There are certainly instances when AFF is the clear preferred choice. It is easier for first-time or casual users. Uexplore/Dexter has a learning curve, and is more geared to the more serious data user who wants his/her data in a machine-readable format that can be post-processed. But there are some characteristics that may make Dexter the preferred extraction tool if you care about certain features.
Here is a short list:
[list=] [*]Dexter supports more output formats, including dbf, pdf, and sas7bdat (SAS data set)[*/]
[*]depending on the data set being accessed, Dexter often permits selecting data in volume not support by AFF. For example, it can relatively easy to generate a set of ten specified sf3 tables for all census tracts or block groups in a state using Dexter. AFF (at least the mid-2010 release) often has limits on what kind of geo-within-geo can be selected at one time.
[*]Dexter makes it easy to filter based on data criteria as well as geography. Not hard to choose all places in California with at least 50% Hispanic population.
[*]I have found getting data from AFF into xls to be tedious and maddeningly inconsistent. It seems much easier to me in Dexter.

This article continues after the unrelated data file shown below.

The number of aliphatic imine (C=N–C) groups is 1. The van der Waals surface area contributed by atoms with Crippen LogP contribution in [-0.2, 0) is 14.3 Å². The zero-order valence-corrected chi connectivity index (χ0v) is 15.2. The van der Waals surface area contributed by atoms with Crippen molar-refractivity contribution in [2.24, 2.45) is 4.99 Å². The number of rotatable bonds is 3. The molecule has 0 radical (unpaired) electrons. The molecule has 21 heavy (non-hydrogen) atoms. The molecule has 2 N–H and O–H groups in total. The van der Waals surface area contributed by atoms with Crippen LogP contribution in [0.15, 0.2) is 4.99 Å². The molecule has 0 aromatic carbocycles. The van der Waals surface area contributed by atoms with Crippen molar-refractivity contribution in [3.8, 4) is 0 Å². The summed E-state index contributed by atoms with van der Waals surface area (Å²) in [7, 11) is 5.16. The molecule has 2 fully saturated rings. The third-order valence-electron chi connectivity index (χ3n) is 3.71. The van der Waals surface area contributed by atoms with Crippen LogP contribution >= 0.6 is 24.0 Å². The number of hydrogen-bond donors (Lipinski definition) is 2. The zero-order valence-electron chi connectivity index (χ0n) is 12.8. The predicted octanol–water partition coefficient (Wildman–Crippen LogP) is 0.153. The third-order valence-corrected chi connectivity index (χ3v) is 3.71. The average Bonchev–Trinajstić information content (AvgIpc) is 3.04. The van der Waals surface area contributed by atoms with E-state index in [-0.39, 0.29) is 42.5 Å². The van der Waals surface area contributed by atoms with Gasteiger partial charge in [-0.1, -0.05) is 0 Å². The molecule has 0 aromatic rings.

[*]Reports in Dexter are more compact and I have more control over things such as titles, footnotes, column headers, etc. if I am willing to use Section V.
[*] It is very easy to share your Dexter query results with others just by sending a URL referencing the output file(s).
[*] AFF does not allow accessing their profile data except in the form of printed profiles. Dexter allows you to access the actual data used in the profiles. E.g. you can generate a csv file with all the profile extract data related to poverty for every county in the country all in one simple extraction.
[*]Data can be aggregated, sorted and transposed using Dexter.
[*]Using the companion rankster application, you can extract data and then rank it and easily produce "Top 10" reports.
[*] Sometimes there are data available via Dexter that are not available via AFF. Think STF3, 1980 or STF1, 1990, or 2000 SF data allocated to 2002 state legislative districts (made available for Missouri in 2002).
Last edited by blodgettj
on Mon Sep 20, 2010 11:32 am, edited 1 time in total.
Reason: Experimenting with ways to get the bullet list format to work.